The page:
FIG. 12 flowcharts subroutine 282 for computing the cofactor matrix (H.sup.T R.sup.-1 H).sup.-1 and performing a navigation update. In step 502, position is: ##EQU11## In step 504, the residuals are: ##EQU12## The residuals for each SV ("i") pseudo range are:
PR.sub.res i =PR.sub.i -PR.sub.i.
Step 508 computes: ##EQU13## If the constrained altitude solution is engaged, then step 509:
Step 510 computes: ##EQU14## where, (H.sup.T R.sup.-1 H).sup.-1 H.sup.T R.sup.-1.
Fault detection, isolation and correction (FDIC) is called in step 285. Then, if the FDIC process results in a sufficient number of "healthy" satellites, the current state estimates are corrected in step 512: ##EQU15## Velocity is then updated, beginning with step 520:
PRR.sub.res i =PRR.sub.i.sup.m -PRR.sub.i.
If the constrained altitude solution is engaged, then step 521:
Step 522 corrects the residuals: ##EQU16## Velocity is computed in step 524 with: ##EQU17## And then before returning, step 520 is used to correct the current state estimates:
v.sub.e =v.sub.e -Δv.sub.1
v.sub.n =v.sub.n -Δv.sub.2.
FIG. 13 flowcharts the fault detection isolation and correction (FDIC) subroutine 285. A normalized fault vector is computed in step 550, by: ##EQU18## Fault detection in step 552 comprises:
Step 554 determines thresholds for "D" based on the following table:
______________________________________CHI-SQUARE THRESHOLD TABLE(FalseRejec- Number of Redundant Measurementstion) 1 2 3 4 5 6 7 8 9______________________________________10.00% 2.71 4.61 6.2 7.78 9.24 10.64 12.02 13.36 14.68 5.00% 3.84 5.99 7.81 9.49 11.07 12.59 14.07 15.51 16.92 2.50% 5.02 7.38 9.35 11.14 12.83 14.45 16.01 17.53 19.02 1.00% 6.63 9.21 11.34 13.28 15.09 16.81 18.48 20.09 21.67 0.50% 7.88 10.60 12.84 14.86 16.75 18.55 20.28 21.96 23.59 0.10% 10.83 13.82 16.27 18.47 20.52 22.46 24.32 26.13 27.88 0.05% 12.12 15.20 17.73 20.00 22.11 24.10 26.02 27.87 29.67 0.01% 15.14 18.42 21.11 23.51 25.75 27.86 29.88 31.83 33.72______________________________________
Given that a fault is detected, the "m" values are computed in step 556 by:
These "m" values are used for fault iSOlation, as discussed in the Sturza article, supra. Generally, the largest value indicates the faulty satellite, however, the test is modified and extended to include an isolation reliability test. The test examines the largest and next largest values, and computes a ratio of the conditional probability that each satellite has failed. Only if this ratio exceeds a specified threshold will the isolation be considered successful. If the isolation is not determined to be reliable by this test, the current update will be bypassed. The value of f is recomputed for the reduced dimension and failure detection is repeated in step 560. In step 562, if the FDIC checks pass, an update is done in step 564. The subroutine 285 then returns.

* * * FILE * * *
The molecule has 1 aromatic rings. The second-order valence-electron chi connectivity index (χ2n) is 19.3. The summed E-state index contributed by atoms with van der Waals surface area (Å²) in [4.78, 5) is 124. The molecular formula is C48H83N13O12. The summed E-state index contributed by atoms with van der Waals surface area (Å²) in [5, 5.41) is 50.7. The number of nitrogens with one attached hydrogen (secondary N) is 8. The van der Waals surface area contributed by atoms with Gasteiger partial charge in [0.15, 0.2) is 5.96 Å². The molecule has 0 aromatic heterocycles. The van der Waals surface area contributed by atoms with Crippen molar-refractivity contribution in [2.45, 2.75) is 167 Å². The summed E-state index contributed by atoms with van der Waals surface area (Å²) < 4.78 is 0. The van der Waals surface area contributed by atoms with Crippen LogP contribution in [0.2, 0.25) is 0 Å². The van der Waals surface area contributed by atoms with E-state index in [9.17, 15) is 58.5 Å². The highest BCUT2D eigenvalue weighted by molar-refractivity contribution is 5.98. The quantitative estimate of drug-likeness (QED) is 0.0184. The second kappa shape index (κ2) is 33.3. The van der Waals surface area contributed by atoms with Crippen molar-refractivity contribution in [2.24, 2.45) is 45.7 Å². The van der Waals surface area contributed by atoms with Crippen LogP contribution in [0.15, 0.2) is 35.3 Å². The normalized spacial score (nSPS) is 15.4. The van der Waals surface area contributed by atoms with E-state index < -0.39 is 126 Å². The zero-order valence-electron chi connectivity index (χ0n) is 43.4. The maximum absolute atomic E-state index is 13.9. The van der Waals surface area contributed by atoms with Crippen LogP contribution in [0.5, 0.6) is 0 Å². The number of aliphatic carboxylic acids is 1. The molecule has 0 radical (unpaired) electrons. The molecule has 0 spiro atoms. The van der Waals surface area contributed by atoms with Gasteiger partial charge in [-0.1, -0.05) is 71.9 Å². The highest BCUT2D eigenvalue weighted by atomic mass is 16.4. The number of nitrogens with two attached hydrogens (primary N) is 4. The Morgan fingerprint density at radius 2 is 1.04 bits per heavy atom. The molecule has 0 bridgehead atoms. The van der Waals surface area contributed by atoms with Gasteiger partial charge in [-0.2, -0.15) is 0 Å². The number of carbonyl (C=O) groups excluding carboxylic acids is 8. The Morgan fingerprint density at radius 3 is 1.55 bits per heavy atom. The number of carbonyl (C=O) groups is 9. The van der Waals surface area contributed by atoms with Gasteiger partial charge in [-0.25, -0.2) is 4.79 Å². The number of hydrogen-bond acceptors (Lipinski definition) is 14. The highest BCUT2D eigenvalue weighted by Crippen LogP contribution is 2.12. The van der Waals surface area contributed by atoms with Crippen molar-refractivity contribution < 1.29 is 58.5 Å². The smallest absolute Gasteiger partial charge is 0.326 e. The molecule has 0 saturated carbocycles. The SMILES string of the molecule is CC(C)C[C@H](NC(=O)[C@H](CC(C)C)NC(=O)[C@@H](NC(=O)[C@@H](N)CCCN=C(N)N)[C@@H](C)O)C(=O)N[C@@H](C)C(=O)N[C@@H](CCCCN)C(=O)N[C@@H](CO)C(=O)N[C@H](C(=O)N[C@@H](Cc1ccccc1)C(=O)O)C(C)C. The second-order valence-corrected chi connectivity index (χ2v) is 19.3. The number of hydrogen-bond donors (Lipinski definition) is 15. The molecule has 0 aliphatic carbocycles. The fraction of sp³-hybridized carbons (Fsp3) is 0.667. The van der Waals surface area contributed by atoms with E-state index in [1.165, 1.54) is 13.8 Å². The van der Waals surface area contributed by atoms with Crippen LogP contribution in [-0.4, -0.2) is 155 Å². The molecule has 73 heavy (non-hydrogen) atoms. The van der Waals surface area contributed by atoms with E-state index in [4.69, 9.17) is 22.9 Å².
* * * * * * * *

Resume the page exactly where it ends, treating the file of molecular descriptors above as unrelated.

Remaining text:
The above respective relative position and velocity calculations can alternatively comprise both a Kalman filter and an interacting weighted-least-squares method, such that the Kalman filter-derived uncertainty levels are used in a weighing of each of a number of satellite measurements.
The above FDIC tests can alternatively comprise dynamic weighing of information based on all conditions affecting satellite viability and measurement quality. The FDIC tests would then also comprise an isolation reliability test, which is based on computing conditional probability ratios, such that any defective satellites are removed from a final position and/or velocity solution.
FIG. 14 illustrates a typical screen display presented to a user of the system of FIG. 1. CPU 58 can be configured with a variety of digital maps having various scales and selected geographic areas. Any one of these maps may be displayed on entry of a operator command, or maps can be automatically displayed, based on a selected vessel's position. A world coastline database could be included for a global view of ship locations and for ships operating in areas for which charts are not available. Full roam, zoom, and centering capability is preferred. CPU 58 uses an Intel 80386-based IBM-compatible computer with a 80387 math co-processor, mouse, VGA graphics board, and monitor (to get the required map resolution). Major functions provided by CPU 58 include navigation status data, operator entered ship identity and database information, range and bearing between vessels and geographic locations, route graphic and location icon functions, map manipulation, data archiving, and current date and time.
TBTRACK operation and data display is initiated through use of a VSETUP program. Ten screens are presented to the operator. If no editing is done, TBTRACK starts up in a default operating mode. On a shutdown of TBTRACK, screen data is updated or created, and will contain the current configuration of TBTRACK.